I was walking on the trail yesterday, when something leaping through the woods startled me. That something was this small fawn! She was prancing joyfully with no care in the world. Her mother was standing nearby watching me watching her baby. Intently watching me. I couldn’t help but wonder if this tiny, beautiful, perfectly-spotted being was the result of the act of creation that I witnessed in this exact space several months ago. I would like to think so. I cannot be sure, of course.
I am nearer to God in these woods than I have ever been elsewhere. Muir writes about Nature being a cathedral and teaching us all we need to know about worshipping. I turn to Mary Oliver to express exactly how I feel about the sacred. I go to the woods and there I meet my brothers and sisters in giving praise.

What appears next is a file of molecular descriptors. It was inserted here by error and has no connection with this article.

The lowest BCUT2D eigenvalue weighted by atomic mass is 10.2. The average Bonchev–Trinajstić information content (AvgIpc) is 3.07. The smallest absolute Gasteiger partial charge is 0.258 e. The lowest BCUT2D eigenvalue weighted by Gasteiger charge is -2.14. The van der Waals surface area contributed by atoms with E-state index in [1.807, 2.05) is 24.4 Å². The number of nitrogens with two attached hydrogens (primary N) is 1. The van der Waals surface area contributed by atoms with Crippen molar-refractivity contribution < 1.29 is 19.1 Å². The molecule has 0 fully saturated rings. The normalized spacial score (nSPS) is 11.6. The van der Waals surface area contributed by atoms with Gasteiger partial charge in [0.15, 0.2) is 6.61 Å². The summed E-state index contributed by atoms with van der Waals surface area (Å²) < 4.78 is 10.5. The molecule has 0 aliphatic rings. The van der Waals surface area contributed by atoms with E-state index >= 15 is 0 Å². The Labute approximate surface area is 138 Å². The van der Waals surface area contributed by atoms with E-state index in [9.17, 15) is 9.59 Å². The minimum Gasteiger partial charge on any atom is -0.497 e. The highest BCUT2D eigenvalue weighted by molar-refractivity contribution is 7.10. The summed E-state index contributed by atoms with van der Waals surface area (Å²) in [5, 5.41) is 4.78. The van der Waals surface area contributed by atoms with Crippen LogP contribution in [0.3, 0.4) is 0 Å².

Some are called by church bells and some are called by birdsong and wind rustling through trees. What is holiness? Mary Oliver shows us:
“The Fawn” by Mary Oliver
“Sunday morning and mellow as precious metal
The church bells rang, but I went
To the woods instead.
A fawn, too new
For fear, rose from the grass
And stood with its spots blazing,
And knowing no way but words,
No trick but music,
I sang to him.
His small hooves struck the grass.
Oh what is holiness?
The fawn came closer,
Walked to my hands, to my knees.
I did not touch him.
I only sang, and when the doe came back
Calling out to him dolefully
And he turned and followed her into the trees,
Still I sang,
Not knowing how to end such a joyful text,
Until far off the bells once more tipped and tumbled
And rang through the morning, announcing
The going forth of the blessed.”
From “Twelve Moons”
Photos taken by me, North Carolina July 2017.